Though flawed, this first volume in a new trilogy has much to offer genre enthusiasts.

BELOW

From the Broken Sky Chronicles series , Vol. 1

Hokk scavenges the dead bodies falling from the sky, but when he finds one alive, everything changes.

An unusual twist on the post-apocalyptic theme finds humanity split into two races. Above, on the floating islands, dark-skinned humans live separated by class and surrounded by mythology. Below, the pale-skinned people crowd into the burned-out cities or try to survive in the vast wastelands. Other than the occasional dead body or trinket dropped from above, the two civilizations have no contact. That’s until Hokk, serving out a sentence of exile in the wastelands, finds Elia, who has miraculously survived her plummet from her island home. Charged with the safekeeping of a mysterious box, Elia is desperate to return to her island. Hokk has other plans. The third-person narration switches focus between the two, giving readers insight into their thoughts and motivations. Hokk’s duplicity and amorality make him an unsympathetic hero. Elia is similarly hampered by her frustrating naiveté. Worldbuilding inconsistencies abound. Below, grasses grow without sunlight, and the agrarian civilization Above exists without rain; a telescope is proclaimed “a miracle” in a society with working elevators. Still, although it meanders at times, the novel eventually finds its way to a satisfying conclusion and setup for Volume 2.

Though flawed, this first volume in a new trilogy has much to offer genre enthusiasts. (Post-apocalyptic adventure. 12-16)

Pub Date: Aug. 16, 2016

ISBN: 978-1-68162-601-7

Page Count: 308

Publisher: Turner

Review Posted Online: May 4, 2016

Kirkus Reviews Issue: May 15, 2016

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This is no didactic near-future warning of present evils, but a cinematic adventure featuring endearing, compelling heroes

LEGEND

From the Legend series , Vol. 1

A gripping thriller in dystopic future Los Angeles.

Fifteen-year-olds June and Day live completely different lives in the glorious Republic. June is rich and brilliant, the only candidate ever to get a perfect score in the Trials, and is destined for a glowing career in the military. She looks forward to the day when she can join up and fight the Republic’s treacherous enemies east of the Dakotas. Day, on the other hand, is an anonymous street rat, a slum child who failed his own Trial. He's also the Republic's most wanted criminal, prone to stealing from the rich and giving to the poor. When tragedies strike both their families, the two brilliant teens are thrown into direct opposition. In alternating first-person narratives, Day and June experience coming-of-age adventures in the midst of spying, theft and daredevil combat. Their voices are distinct and richly drawn, from Day’s self-deprecating affection for others to June's Holmesian attention to detail. All the flavor of a post-apocalyptic setting—plagues, class warfare, maniacal soldiers—escalates to greater complexity while leaving space for further worldbuilding in the sequel.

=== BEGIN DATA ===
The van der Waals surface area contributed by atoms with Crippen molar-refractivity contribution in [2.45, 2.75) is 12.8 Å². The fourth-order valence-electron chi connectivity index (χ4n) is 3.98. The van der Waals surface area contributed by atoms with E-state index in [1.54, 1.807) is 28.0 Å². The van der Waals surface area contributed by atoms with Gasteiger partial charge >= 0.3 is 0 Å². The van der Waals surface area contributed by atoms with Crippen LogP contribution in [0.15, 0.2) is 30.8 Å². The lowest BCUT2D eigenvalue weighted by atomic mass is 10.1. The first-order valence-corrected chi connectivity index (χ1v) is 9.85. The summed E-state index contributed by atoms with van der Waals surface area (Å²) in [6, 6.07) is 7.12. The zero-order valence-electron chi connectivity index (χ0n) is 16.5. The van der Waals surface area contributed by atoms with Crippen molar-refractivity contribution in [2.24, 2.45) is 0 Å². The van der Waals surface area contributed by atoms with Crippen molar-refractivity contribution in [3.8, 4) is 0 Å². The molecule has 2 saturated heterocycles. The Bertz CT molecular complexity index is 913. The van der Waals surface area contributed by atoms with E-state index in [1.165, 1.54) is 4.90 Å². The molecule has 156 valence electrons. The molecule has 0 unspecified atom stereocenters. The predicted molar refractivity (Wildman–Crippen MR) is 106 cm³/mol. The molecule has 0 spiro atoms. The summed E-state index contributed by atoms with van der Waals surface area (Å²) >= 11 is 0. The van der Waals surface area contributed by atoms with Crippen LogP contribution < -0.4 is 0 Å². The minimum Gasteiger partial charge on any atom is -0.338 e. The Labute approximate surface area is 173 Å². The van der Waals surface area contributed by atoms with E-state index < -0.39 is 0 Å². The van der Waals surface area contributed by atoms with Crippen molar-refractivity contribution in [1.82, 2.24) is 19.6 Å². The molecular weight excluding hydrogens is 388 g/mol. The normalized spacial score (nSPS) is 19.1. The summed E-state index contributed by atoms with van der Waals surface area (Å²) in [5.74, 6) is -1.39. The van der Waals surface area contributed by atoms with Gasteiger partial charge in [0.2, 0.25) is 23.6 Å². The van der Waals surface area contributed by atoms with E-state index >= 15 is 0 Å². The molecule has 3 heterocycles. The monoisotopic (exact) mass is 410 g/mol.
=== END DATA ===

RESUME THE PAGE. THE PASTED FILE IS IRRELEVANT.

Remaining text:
This is no didactic near-future warning of present evils, but a cinematic adventure featuring endearing, compelling heroes . (Science fiction. 12-14)

Pub Date: Nov. 29, 2011

ISBN: 978-0-399-25675-2

Page Count: 336

Publisher: Putnam

Review Posted Online: April 8, 2011

Kirkus Reviews Issue: Oct. 15, 2011

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Heartbreaking, historical, and a little bit hopeful.

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SALT TO THE SEA

January 1945: as Russians advance through East Prussia, four teens’ lives converge in hopes of escape.

Returning to the successful formula of her highly lauded debut, Between Shades of Gray (2011), Sepetys combines research (described in extensive backmatter) with well-crafted fiction to bring to life another little-known story: the sinking (from Soviet torpedoes) of the German ship Wilhelm Gustloff. Told in four alternating voices—Lithuanian nurse Joana, Polish Emilia, Prussian forger Florian, and German soldier Alfred—with often contemporary cadences, this stints on neither history nor fiction. The three sympathetic refugees and their motley companions (especially an orphaned boy and an elderly shoemaker) make it clear that while the Gustloff was a German ship full of German civilians and soldiers during World War II, its sinking was still a tragedy. Only Alfred, stationed on the Gustloff, lacks sympathy; almost a caricature, he is self-delusional, unlikable, a Hitler worshiper. As a vehicle for exposition, however, and a reminder of Germany’s role in the war, he serves an invaluable purpose that almost makes up for the mustache-twirling quality of his petty villainy. The inevitability of the ending (including the loss of several characters) doesn’t change its poignancy, and the short chapters and slowly revealed back stories for each character guarantee the pages keep turning.

Heartbreaking, historical, and a little bit hopeful. (author’s note, research and sources, maps) (Historical fiction. 12-16)

Pub Date: Feb. 2, 2016

ISBN: 978-0-399-16030-1

Page Count: 400

Publisher: Philomel

Review Posted Online: Nov. 3, 2015

Kirkus Reviews Issue: Nov. 15, 2015

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